Some of the funds will come with no match or cost-share requirements and some will be loans with principal forgiveness or grants. If your utility receives funds under these provisions, be sure the grant funds used for capital investment are properly recorded as contributed capital. Your auditor can help guide you in this area.

The influx of potential funding makes now an important time to set appropriate revenue requirements and review key financial targets to establish a long-term forecast. Many utilities may need rate increases and bonding beyond federal funding to meet operating and capital needs. Such planning may be difficult for some utilities as it will involve a change in practices. Too many governing boards and councils have avoided rate increases, even during strong economic periods. These utilities often operate at a loss, spend down cash, forego capital investments, and remain unprepared for strategic investments in infrastructure. 

Strong financial planning is essential to keeping your utility reliable. Furthermore, when opportunities such as grant funding are at play, creating a sustainable financial plan is a way to make this money more meaningful for the community. This funding is an opportunity to change the way we think about financial planning for the better.

Utilities should set their sights on at least three key financial targets and develop a plan to achieve them. 

  1. Sufficient Debt Coverage Ratio: Debt coverage ratio is a measurement of debt affordability. The general guideline is to generate sufficient cash flow from operations in each fiscal year to cover the utility’s debt payments 1.25 times. Utilities with insufficient mandated debt coverage can technically be in default and considered higher risk, facing higher interest rates for future bonds.
  2. Minimum Cash Reserve Policy: Minimum cash reserves identify the minimum amount of cash a utility should hold. Policies that define a minimum cash reserve make for healthier utilities when established and followed. A cash reserve policy does not reference a specific dollar amount, but follows a defendable methodology to give future decision makers guidance and accountability.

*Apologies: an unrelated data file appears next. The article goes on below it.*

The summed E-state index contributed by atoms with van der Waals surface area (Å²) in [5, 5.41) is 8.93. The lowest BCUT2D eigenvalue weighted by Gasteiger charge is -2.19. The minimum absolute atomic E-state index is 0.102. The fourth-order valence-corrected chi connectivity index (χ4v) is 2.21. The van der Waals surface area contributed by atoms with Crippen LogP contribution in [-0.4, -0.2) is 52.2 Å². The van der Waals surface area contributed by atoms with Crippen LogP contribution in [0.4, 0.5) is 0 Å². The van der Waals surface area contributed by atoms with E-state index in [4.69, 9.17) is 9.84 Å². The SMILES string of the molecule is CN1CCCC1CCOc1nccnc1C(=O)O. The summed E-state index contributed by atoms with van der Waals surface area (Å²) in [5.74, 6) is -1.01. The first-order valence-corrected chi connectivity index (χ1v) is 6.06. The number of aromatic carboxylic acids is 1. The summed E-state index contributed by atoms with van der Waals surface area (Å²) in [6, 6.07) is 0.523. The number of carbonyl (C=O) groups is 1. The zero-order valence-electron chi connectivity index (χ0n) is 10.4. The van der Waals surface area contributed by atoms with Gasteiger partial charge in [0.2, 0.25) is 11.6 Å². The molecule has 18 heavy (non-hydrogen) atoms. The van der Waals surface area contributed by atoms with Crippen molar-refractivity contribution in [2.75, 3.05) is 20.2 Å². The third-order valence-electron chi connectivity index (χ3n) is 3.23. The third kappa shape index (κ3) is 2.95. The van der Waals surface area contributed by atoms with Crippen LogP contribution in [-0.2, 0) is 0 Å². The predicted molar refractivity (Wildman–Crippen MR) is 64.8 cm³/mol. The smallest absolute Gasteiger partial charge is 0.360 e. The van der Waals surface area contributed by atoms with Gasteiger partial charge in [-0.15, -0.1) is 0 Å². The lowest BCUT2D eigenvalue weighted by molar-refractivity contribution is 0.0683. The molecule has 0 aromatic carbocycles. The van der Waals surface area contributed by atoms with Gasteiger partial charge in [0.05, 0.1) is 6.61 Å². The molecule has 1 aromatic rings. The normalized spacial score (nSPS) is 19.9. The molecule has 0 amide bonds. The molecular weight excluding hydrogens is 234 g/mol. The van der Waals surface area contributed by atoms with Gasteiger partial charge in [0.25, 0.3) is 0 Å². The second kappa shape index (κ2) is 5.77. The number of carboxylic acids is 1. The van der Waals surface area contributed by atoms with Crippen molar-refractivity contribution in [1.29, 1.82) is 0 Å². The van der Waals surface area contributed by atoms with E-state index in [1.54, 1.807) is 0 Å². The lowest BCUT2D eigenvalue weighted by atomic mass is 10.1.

3. Positive Operating Income: Operating income is a measurement of revenues less expenses in each fiscal year.  If a utility has a negative operating income, current rate payers are not paying their fair share and future rate increases will need to be much higher to recoup the deficiencies.

The plan incorporating these targets should include small, incremental rate adjustments. Small adjustments have a powerful compounding effect on utility revenue recovery and allow customers to prepare for rate changes and avoid rate shock. There are two keys to maintaining utility financial health in a more palatable way for customers of all income levels. Utilities need to advertise the rate increases well in advance and implement the changes on schedule. Tried and true financial planning principles are the best strategy for long-term financial sustainability. The forthcoming federal funds give utilities a unique opportunity to boost their current financial position and help create a pathway to a transformative future.